Shared ownership issues, service charges, sinking funds and lease extension premiums.
Second report back on the February 19 negotiations between the Joint Committee of Notting Hill and Genesis Residents and the Executive Team of NHG.
The Joint Committee of Notting Hill and Genesis Residents met with representatives of the executive team of NHG on 19 February.
We had three people on our side – two members of the Joint Committee of Notting Hill and Genesis Residents and the Chair of the UNITE housing workers branch as an external observer.
For NHG, Carl Byrne, Group Director of Housing and Jeremy Stibbe, Group Director of Regeneration and Strategic Asset Management attended.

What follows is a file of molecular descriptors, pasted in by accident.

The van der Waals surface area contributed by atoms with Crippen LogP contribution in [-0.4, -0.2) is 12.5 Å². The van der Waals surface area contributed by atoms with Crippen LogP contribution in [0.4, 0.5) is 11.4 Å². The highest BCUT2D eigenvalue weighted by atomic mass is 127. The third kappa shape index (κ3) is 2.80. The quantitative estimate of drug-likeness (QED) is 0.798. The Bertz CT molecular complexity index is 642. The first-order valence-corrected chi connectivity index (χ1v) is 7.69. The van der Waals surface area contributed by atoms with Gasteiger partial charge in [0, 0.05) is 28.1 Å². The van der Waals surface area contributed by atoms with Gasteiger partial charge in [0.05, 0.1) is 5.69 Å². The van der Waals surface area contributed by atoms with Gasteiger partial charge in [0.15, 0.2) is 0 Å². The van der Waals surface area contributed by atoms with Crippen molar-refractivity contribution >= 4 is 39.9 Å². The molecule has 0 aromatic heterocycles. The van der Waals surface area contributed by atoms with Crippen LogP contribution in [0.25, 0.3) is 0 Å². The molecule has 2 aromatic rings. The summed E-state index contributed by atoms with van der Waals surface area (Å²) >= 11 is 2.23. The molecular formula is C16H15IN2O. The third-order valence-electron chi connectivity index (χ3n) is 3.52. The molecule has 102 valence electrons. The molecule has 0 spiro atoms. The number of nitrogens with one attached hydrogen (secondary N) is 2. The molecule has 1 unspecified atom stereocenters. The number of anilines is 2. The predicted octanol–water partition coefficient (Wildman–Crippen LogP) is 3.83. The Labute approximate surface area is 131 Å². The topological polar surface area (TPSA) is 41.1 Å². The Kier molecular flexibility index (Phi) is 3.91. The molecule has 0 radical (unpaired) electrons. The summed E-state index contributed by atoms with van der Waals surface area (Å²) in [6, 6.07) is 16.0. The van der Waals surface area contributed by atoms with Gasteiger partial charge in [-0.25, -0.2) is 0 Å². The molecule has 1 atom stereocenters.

After this meeting we wrote to Carl Byrne, on 3 March, setting out the issues on which we had agreed – and those which were still in dispute or which we had not the time to discuss at the meeting. Carl Byrne replied in a letter which arrived on 29 March.
(You will find the two letters attached to the first post in the ‘Negotiations’ drop down menu called, ‘Rents. First report back on the February 19 negotiations between the Joint Committee of Notting Hill and Genesis Residents and the Executive Team of NHG.’)
This report is the second of six report backs we are publishing on various aspects of the negotiations We are in the process of arranging general meetings for residents across NHG to discuss these negotiations and consider how to carry forward issues which are of concern to residents (which may not have appeared in these negotiations).